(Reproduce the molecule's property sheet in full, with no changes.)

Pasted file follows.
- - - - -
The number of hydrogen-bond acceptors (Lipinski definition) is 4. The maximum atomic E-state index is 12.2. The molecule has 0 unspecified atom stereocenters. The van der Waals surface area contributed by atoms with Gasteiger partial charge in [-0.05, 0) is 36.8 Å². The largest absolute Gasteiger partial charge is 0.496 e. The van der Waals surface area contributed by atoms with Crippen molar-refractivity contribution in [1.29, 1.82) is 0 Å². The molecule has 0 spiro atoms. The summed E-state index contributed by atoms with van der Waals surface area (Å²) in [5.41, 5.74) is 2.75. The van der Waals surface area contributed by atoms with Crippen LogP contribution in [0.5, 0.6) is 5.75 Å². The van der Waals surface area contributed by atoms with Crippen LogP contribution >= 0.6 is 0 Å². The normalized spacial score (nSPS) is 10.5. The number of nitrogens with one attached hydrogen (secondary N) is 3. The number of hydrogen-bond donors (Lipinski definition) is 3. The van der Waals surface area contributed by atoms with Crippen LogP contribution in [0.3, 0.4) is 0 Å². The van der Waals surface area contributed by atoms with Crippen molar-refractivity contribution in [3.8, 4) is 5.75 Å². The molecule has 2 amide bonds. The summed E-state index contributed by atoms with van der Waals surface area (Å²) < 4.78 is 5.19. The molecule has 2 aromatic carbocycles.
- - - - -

The number of hydrogen-bond acceptors (Lipinski definition) is 4. The maximum atomic E-state index is 12.2. The molecule has 0 unspecified atom stereocenters. The van der Waals surface area contributed by atoms with Gasteiger partial charge in [-0.05, 0) is 36.8 Å². The largest absolute Gasteiger partial charge is 0.496 e. The van der Waals surface area contributed by atoms with Crippen molar-refractivity contribution in [1.29, 1.82) is 0 Å². The molecule has 0 spiro atoms. The summed E-state index contributed by atoms with van der Waals surface area (Å²) in [5.41, 5.74) is 2.75. The van der Waals surface area contributed by atoms with Crippen LogP contribution in [0.5, 0.6) is 5.75 Å². The van der Waals surface area contributed by atoms with Crippen LogP contribution >= 0.6 is 0 Å². The normalized spacial score (nSPS) is 10.5. The number of nitrogens with one attached hydrogen (secondary N) is 3. The number of hydrogen-bond donors (Lipinski definition) is 3. The van der Waals surface area contributed by atoms with Crippen LogP contribution in [0.3, 0.4) is 0 Å². The van der Waals surface area contributed by atoms with Crippen molar-refractivity contribution in [3.8, 4) is 5.75 Å². The molecule has 2 amide bonds. The summed E-state index contributed by atoms with van der Waals surface area (Å²) < 4.78 is 5.19. The molecule has 2 aromatic carbocycles.